Shriveling Up?

Flexibility is important.

Ever since I turned 50, my hands have been giving me problems. First it was de Quervain’s Tendonitis, which got so bad that I was in a brace for 9 months and then had to resort to surgery. Most recently, it was trigger finger, in which my finger seemed to have a painful mind of its own, and would vibrate and snap against my will. Surgery was suggested for that, too, but how many tendons can one cut before losing functionality?

As a last resort, I went to an acupuncturist, and now my finger is fine. But during one visit I lamented that this kind of thing would keep happening to me, and I need my hands to type this blog. She told me something very interesting.

She said as we get older, we tend to curl our hands more and more, and that plays hell with one’s tendons. It made me think of a desiccated leaf in the Autumn of its life. Curling. Shriveling up.

Now, I’m no doctor, so I can’t tell you how accurate this is, but after she told me that, I began looking at people’s hands. And I did notice, in a purely unscientific way, that young people seem to hold their hands flatter than old people do.

After that, I started doing hand stretches. Bending my fingers back as much as I could. And while driving, I’d place my hands flat on the steering wheel instead of curving my fingers around it. (Of course, I only did that when it felt safe to do so. I’m not encouraging you to be reckless.)

And I’ll be darned if I’m not feeling an improvement in my hands. I mean, a serious improvement. I’m going to keep this up.

Since then, I’ve noticed I also tend to curl up in my shoulders and feet, too. I hunch over the keyboard. I curl my feet in bed. So I’m stretching those areas as well. If my work schedule weren’t so weird, I’d get back into yoga. When I did yoga, I felt great.

Still, I’m opening myself up. Flattening myself out. Flexibility is important. I wouldn’t want to shrivel up before my time.

Close-up of autumn leaves fallen to the ground

A book about gratitude is a gift that keeps on giving!

Starting Out Silver

Dating in one’s 50’s, or even later than that, is something else again. It’s not for sissies. It adds another whole layer of complexity to things.

In your 50’s, you’re more apt to come with appliances. Glasses. Dentures. Night Guards, canes or back braces, arch supports, bottles of pills.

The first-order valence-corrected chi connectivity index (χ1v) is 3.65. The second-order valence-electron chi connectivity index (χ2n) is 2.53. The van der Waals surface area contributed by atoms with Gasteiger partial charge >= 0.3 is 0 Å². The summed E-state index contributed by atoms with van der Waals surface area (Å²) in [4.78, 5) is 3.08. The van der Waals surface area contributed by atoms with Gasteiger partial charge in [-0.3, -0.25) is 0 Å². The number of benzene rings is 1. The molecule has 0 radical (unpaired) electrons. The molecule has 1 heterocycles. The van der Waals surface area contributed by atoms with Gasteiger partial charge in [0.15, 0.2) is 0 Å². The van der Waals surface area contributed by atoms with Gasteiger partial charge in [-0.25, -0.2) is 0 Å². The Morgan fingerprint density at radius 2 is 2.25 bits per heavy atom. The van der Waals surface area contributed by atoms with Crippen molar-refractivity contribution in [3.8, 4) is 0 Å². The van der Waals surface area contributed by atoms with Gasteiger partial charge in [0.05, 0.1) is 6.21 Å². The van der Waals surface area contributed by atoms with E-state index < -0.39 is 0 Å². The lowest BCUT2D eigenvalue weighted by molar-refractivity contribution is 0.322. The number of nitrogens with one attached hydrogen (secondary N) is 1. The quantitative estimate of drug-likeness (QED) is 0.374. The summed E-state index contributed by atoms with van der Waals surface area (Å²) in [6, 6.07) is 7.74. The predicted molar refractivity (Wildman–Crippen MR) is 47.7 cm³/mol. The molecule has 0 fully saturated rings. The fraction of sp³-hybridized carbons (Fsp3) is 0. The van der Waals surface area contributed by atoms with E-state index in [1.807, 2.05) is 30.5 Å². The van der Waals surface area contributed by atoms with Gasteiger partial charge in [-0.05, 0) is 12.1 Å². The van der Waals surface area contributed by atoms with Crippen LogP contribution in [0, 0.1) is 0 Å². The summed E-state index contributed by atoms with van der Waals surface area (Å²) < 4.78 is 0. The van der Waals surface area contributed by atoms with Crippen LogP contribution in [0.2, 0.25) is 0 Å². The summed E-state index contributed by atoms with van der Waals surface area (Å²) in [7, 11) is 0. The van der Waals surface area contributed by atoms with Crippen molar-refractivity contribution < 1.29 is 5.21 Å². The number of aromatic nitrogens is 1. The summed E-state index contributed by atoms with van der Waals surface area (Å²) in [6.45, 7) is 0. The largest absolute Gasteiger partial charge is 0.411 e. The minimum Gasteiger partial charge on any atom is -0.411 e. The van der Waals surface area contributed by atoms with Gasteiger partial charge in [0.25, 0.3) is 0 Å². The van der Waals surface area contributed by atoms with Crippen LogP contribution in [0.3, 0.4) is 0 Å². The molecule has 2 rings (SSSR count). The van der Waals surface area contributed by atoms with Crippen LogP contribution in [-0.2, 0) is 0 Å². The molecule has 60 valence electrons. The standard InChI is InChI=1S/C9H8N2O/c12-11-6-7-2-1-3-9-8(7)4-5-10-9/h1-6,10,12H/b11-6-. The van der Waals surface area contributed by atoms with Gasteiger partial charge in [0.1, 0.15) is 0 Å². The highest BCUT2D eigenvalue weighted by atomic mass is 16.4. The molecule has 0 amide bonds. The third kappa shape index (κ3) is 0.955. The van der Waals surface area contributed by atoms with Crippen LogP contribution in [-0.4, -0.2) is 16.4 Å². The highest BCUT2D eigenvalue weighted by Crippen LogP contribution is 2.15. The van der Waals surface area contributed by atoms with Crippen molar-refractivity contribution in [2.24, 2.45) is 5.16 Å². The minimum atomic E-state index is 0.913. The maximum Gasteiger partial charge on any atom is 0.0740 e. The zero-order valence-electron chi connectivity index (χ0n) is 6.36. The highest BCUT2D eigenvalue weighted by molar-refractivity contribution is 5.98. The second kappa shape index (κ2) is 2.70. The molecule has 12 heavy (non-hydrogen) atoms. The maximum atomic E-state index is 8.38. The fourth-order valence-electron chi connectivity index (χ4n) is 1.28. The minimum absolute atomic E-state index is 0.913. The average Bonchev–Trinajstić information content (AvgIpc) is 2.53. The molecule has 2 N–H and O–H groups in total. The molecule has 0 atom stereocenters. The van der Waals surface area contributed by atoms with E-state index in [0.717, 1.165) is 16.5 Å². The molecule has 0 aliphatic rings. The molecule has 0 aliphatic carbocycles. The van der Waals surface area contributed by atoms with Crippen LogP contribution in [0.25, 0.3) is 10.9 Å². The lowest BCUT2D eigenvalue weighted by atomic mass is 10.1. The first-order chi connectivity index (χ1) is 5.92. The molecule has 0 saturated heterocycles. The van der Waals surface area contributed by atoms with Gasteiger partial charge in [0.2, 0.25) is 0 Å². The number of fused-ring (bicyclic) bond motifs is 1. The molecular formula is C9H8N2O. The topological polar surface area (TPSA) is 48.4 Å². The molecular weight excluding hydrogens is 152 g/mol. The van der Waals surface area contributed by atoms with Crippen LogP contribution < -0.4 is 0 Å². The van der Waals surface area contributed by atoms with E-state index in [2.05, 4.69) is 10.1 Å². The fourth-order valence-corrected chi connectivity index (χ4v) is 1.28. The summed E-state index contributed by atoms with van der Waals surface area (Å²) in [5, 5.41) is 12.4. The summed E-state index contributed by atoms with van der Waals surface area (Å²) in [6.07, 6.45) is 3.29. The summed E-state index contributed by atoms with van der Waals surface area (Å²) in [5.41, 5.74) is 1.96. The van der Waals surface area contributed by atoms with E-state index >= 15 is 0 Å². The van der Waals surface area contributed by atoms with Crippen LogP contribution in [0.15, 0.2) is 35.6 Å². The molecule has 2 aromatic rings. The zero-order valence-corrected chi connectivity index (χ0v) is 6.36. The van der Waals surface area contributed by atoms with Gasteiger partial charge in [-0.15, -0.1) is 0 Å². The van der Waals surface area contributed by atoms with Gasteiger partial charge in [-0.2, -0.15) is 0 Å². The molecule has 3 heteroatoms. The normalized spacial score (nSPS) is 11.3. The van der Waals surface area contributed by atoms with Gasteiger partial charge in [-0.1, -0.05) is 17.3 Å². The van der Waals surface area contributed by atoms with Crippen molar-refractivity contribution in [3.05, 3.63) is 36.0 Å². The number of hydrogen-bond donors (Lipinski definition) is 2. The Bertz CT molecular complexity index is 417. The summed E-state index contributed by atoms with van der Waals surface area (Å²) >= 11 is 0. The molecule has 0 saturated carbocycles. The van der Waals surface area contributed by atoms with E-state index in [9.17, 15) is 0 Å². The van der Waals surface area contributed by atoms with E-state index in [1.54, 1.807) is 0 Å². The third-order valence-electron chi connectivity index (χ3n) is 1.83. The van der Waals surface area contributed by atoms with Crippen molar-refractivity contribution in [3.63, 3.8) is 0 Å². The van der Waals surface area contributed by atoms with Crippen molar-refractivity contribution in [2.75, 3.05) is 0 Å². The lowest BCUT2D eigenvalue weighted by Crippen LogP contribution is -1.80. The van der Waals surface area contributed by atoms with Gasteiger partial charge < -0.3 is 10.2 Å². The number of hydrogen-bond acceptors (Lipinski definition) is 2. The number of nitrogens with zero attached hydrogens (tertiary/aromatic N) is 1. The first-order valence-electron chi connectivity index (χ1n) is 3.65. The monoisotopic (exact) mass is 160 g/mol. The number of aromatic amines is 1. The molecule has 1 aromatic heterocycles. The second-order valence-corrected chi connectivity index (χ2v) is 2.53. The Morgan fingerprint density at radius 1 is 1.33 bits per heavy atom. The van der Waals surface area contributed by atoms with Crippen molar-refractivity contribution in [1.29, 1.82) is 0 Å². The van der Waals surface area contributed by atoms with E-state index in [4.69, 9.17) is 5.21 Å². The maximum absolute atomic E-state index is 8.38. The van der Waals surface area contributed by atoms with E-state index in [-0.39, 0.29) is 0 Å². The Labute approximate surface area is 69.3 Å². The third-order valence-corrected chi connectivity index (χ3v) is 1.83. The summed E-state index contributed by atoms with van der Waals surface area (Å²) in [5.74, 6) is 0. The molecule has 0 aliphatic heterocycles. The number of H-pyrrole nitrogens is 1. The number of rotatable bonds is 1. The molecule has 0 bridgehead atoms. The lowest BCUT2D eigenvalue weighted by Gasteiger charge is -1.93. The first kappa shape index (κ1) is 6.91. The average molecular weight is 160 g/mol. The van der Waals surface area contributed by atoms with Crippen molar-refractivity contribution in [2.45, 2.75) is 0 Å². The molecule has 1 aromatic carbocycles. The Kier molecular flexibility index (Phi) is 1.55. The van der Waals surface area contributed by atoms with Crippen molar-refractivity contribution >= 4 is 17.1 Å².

There are things you can no longer do. Maybe your lower back isn’t up to that 10-mile hike. Or you don’t hear well enough to hang out in that noisy bar. You become less flexible, both physically and emotionally.

Chances are you’ve outgrown a lot of the shenanigans of your youth, too. Getting drunk isn’t as much fun anymore. One night stands are just depressing. And yes, I’d love that slice of pizza, but green peppers give me indigestion.

You also come with a boatload of baggage. You’ve got your whacky adult children, for a start. And ex-husbands or wives. Experiences you’d rather not repeat. You are skittish.

And lest we forget, that first impression of you naked is not going to be as stellar as it was when you were in your 20’s. Gravity has taken its toll. There are surgery scars. There are wrinkles and sags and grey hair, or no hair at all. Some things don’t work as well as they used to.

And, speaking from a purely female perspective, there are a whole lot of older men who are still looking for women in their 30’s. Lord knows why. They won’t be able to keep up with them. But they still expect you to be lean and athletic, with nice tight… skin. In other words, they’re in a fantasy world.

But oh, when you get it right… it’s magical. Age-appropriate partners are much easier to relate to. They get your cultural references. They understand your jokes. There’s a feeling of “we’re in this together.” You’ve each made your share of mistakes and have therefore learned a great deal. You’re hopefully more patient. You have many more stories to tell.

And even better, you get to feel young again. Just when you thought those butterflies in your stomach had moved on, they’re baaaaack! You forgot you knew how to blush. Life seems much more exciting. Hope springs eternal. And best of all, you appreciate things so much more because you never thought you’d ever have those things again.

What a gift!


Start a gratitude practice today. Read my book.

Giving Up

Not every dream you have is going to work out. Not every person you fall for is going to love you back. Sometimes you will make the wrong choices, life will get in the way, or things will be out of your control.

That was made abundantly clear the other day when I was unpacking boxes that I had been storing in my guest room. I was confronted with about 25 pounds of notes that I had taken when I was pursuing my Dental Laboratory Technology degree. Despite graduating with honors and having high hopes about buying a cabin in the mountains of North Carolina and starting my own dental lab out of the garage, here I am, a bridgetender in Seattle.

I wanted that dream so badly I could taste it. But I couldn’t convince anyone to hire me so that I could gain the needed experience, and I certainly couldn’t control the fact that 6 months later I needed surgery on my wrist that would make it physically impossible to do that work.